Despite widespread doubts that the United States and China will negotiate a comprehensive trade deal that would end months of fighting, Neil Dutta, the head of U.S. economics at Renaissance Macro Research, remains optimistic. He thinks that investor confidence about a merger is building, and that the S&P 500 Index will likely rise another 11%. (SPX).
“We estimate that trade tensions have taken 300 points off the S&P 500 since January 2018.” In other words, if it hadn’t been for all of the bad trade news over the previous 14 months, the S&P 500 would be up around 11%,” Dutta told MarketWatch.
How A Trade Deal Could Fire Up Stocks
- YTD gain for the S&P 500 until February 25, 2019: +11.5%
- S&P 500 YTD Gain With Trade: +23.5%
Sources: Yahoo Finance, MarketWatch
Significance For Investors
“Year to far, the S&P 500 has risen 107 points [nearly 4%] on days of good trade news,” noted Dutta in comments published on Feb. 20. The S&P 500 finished at 2,796.11 on February 25, 2019, up 11.5% year to date. The increase would be 23.5% if additional 300 points were added.
“I wouldn’t necessarily utilize [these statistics] to make broad sweeping judgments,” Dutta told MarketWatch, “but the methodology reflects basic equities market moves based on macro issues.” His examination of market-related news stories seeks to separate the effects of distinct kinds of news on the main US stock market indices. In addition to the status of trade discussions, these categories include US economic statistics, Federal Reserve actions and pronouncements, and other Washington-related news.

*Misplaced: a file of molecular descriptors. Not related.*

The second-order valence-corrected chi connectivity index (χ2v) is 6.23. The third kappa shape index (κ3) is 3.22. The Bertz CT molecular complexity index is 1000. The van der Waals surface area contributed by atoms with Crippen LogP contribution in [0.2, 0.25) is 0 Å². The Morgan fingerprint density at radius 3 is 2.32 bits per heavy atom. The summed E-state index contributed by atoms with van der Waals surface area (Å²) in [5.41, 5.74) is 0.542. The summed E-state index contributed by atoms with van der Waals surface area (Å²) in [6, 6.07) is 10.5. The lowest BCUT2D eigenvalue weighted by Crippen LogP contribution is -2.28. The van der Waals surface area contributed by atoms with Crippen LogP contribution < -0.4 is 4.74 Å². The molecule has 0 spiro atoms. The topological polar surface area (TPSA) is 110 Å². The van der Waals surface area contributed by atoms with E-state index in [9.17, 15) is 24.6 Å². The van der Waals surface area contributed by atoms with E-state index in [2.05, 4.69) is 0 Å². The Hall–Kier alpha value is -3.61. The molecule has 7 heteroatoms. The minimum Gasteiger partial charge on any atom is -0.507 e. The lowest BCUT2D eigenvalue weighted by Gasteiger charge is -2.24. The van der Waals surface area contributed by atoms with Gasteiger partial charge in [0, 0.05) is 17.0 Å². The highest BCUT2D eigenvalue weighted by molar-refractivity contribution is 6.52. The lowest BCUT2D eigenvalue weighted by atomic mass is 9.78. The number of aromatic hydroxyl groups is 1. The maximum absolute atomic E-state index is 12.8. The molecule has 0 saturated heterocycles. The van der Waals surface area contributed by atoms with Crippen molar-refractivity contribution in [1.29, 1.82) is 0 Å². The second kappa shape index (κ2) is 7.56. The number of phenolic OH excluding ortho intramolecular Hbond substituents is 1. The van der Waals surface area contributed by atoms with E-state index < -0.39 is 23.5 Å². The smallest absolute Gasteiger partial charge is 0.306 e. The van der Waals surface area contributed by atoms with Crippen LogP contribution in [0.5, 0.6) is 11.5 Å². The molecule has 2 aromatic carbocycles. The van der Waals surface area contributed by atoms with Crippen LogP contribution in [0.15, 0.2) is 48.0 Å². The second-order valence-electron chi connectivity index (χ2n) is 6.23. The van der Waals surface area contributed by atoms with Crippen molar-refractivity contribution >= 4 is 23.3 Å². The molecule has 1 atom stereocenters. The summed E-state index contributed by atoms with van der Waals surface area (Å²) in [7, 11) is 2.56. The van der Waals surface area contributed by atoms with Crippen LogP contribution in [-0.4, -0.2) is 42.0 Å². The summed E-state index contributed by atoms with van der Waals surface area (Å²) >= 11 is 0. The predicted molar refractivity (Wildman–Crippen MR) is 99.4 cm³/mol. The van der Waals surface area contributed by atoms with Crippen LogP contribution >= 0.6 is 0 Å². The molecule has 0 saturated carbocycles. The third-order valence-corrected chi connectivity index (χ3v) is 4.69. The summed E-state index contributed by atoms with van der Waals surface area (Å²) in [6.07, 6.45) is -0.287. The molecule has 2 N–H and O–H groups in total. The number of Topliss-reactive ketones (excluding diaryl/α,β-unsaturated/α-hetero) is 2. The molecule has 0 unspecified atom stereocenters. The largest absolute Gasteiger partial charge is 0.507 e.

According to Dutta, his predictions are consistent with market responses to the new USMCA trade agreement, which was negotiated by the Trump administration as a substitute for NAFTA but has yet to be passed by the US Senate. “That’s why we saw a little improvement last summer,” he said, as markets climbed on word of progress in these negotiations.
The technology sector is a particularly important battleground in the US-China trade war, with the Trump administration seeking to curb Chinese theft of copyrighted intellectual property generated by US firms. Meanwhile, despite the Chinese government’s desire to make China a technical leader, Barron’s notes that just 30% of the semiconductors used as components by Chinese enterprises are made locally.
According to Barron’s, Micron Technology Inc. (MU) is especially exposed to the crossfire since Chinese telecom equipment and consumer electronics major Huawei Technologies Co. Ltd. relies significantly on Micron-supplied processors. Huawei faces import prohibitions in a number of countries, including the United States, for breaking sanctions on sales to Iran and North Korea, as well as security concerns deriving from the Chinese government’s backing for espionage.
On the other side, if Huawei’s Western markets are restricted, competing data networking equipment suppliers such as Cisco Systems Inc. would profit (CSCO).”We have faced price-focused competition from Asian rivals, notably in China,” Cisco states in their most recent annual report.
Citigroup has a pessimistic picture of the US-China trade scenario. According to CNBC, their experts provide a 5% chance of a positive conclusion to the dispute. In contrast, they predict a 40% chance that global equities would decrease by up to 15%. Meanwhile, according to another CNBC source, President Trump recently stated that he may postpone his planned implementation of new or enhanced tariffs on Chinese imports in March due to “significant progress” in the discussions.
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